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Designing in the cool factor -- Custom Russian choppers use in-house CNC

[All bike images courtesy: BOX39]



How sweet it is when you've got the right tools.

For Vladislav Belyakov, the CEO of BOX39 in St. Petersburg, Russia, the tools that often make all the difference are his in-house design and milling capabilities.

Belyakov pushes design and construction edges from fantasy land into the real world by customizing a bike into something recognizably cool, like an amazing cartoon that you can ride.

Vladislav Belyakov, founder of BOX39, with one of the customized creations he designed and built using products from SolidWorks, ESPRIT, and HAAS UMC-750.



After researching the motorcycle tuning market in the Russian Federation, he discovered that most components for custom bikes had to be imported, which drove up their cost and also their delivery time. The problem was there were very few companies in the country that had the CNC equipment needed to produce high-quality custom components at a reasonable cost.

"Marketing research told us that local custom motorcycle products were made by companies that could not meet high tolerance requirements," Belyakov said. "In most cases, these companies had to perform time-consuming and expensive manual finishing operations. They were also, in many cases, unable to produce complex parts with irregular shapes such as more than one undercut, surface openings, and transitions in different planes."

Belyakov felt that an opportunity existed for a company to apply modern manufacturing methods to custom motorcycle components. "I took a big risk in making a career switch from financial services to motorcycle parts manufacturing in 2011," Belyakov said. "Our first production facility was a rental garage. We designed and put into production our first product within six months of opening our doors on a very tight budget."

BOX39's first production facility.



Since then, BOX39 has developed three more unique products and also developed a thriving business in tuning motorcycles, which involves installation of accessories and painting to change the concept, appearance, and performance of a stock bike into a custom bike. The business has grown rapidly.

"Last year, we decided to automate our production facility and purchase our first CNC machine," Belyakov said. "It allowed us not only to improve the quality and efficiency of producing our existing products, but it also makes it possible in the future for us to develop parts with more complex geometries that can't be produced by conventional methods."

"After spending a long time evaluating different machine tools, we purchased the Haas UMC-750 5-axis universal machining center," said Belyakov. "We believe that using modern equipment and software in the production cycle will reduce the cost and delivery time and also improve the quality and artistic value of the product. This, in turn, will help to expand the overall market for custom motorcycles."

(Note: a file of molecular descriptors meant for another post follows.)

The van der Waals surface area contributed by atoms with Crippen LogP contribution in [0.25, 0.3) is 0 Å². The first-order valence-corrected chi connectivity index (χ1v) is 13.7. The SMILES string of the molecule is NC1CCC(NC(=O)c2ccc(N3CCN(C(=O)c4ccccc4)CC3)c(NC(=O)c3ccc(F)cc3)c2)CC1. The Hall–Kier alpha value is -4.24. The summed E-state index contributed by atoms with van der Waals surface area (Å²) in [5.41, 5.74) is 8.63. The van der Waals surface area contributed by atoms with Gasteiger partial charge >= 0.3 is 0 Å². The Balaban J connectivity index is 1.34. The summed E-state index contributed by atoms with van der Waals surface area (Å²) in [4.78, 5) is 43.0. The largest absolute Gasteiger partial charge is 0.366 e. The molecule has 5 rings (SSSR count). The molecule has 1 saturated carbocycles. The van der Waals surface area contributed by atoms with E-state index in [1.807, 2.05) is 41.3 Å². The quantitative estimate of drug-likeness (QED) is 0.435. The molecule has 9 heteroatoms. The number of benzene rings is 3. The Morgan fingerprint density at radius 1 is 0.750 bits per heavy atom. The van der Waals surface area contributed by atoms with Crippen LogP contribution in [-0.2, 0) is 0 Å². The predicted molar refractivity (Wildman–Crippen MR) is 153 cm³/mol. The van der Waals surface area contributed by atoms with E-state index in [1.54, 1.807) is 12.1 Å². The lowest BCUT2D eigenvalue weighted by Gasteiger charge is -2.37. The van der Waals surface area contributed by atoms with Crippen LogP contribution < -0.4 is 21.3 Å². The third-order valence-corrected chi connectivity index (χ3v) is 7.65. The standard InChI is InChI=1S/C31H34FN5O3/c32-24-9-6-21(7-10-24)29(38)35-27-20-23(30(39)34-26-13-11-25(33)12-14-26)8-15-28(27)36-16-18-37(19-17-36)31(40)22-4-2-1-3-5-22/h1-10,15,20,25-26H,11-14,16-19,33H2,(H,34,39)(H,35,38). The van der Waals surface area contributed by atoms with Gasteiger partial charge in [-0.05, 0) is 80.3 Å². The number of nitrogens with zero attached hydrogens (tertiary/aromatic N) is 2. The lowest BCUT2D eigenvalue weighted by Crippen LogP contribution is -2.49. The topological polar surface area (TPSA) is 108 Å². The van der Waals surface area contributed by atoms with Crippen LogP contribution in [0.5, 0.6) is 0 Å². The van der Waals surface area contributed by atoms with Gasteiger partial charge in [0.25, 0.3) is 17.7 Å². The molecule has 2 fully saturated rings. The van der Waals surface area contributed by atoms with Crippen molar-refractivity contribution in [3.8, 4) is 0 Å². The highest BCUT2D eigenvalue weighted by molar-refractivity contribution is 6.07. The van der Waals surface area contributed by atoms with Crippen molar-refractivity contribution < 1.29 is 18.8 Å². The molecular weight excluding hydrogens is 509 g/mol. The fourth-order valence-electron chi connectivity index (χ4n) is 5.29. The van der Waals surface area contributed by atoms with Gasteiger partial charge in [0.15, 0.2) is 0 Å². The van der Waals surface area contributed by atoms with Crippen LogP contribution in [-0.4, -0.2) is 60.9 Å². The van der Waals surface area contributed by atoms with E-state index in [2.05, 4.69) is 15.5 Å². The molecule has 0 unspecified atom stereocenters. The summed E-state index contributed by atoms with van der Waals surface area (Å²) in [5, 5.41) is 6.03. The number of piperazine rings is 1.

BOX39's HAAS UMC-750 produces a part with a program created with ESPRIT CAM software.



The Haas UMC-750 is a versatile, 5-axis universal machining center with 762 x 508 x 508 mm axis travel and an integrated dual-axis trunnion table. The machine is equipped with an inline direct-drive 40-taper spindle (8,100 or 12,000 rpm) and comes standard with a 40+1 tool side-mount tool changer. The trunnion allows manufacturers to orient parts to almost any angle for five-sided machining or provide simultaneous 5-axis motion for contouring and complex machining. The machine provides +110 and -35 degrees of tilt and 360 degrees of rotation for excellent tool clearance and large part capacity.

Igor Bystrov, who is a designer and technologist for BOX39, recalls the process of choosing CAM software: "After we ordered the machine, cutting tools, and equipment, we started to search for the optimal CAM software. We looked for software capable of programming 3-axis and 5-axis milling that is compatible with our SolidWorks CAD software at a reasonable price. Obviously, we needed a post-processor for our CNC machine. Only two CAM software packages offered in Russia met these requirements. We selected ESPRIT by DP Technology, because it includes a Haas-certified post-processor and HAAS UMC-750 virtual model. Another factor in our decision was the strong training and technical support provided by DP Technology in Russia."

BOX39 uses ESPRIT in programming its HAAS 5-axis machine to build custom motorcycle components.



ESPRIT provides the HAAS UMC-750 with a virtual model and certified post-processor.



In late 2014, BOX39 received its ESPRIT licenses. "We had some experience with our CAD system, but we were not familiar with G-codes and M-codes nor with CAM software," Belyakov said. "Our engineers attended a week-long training course and immediately began creating CNC programs for the 5-axis machine."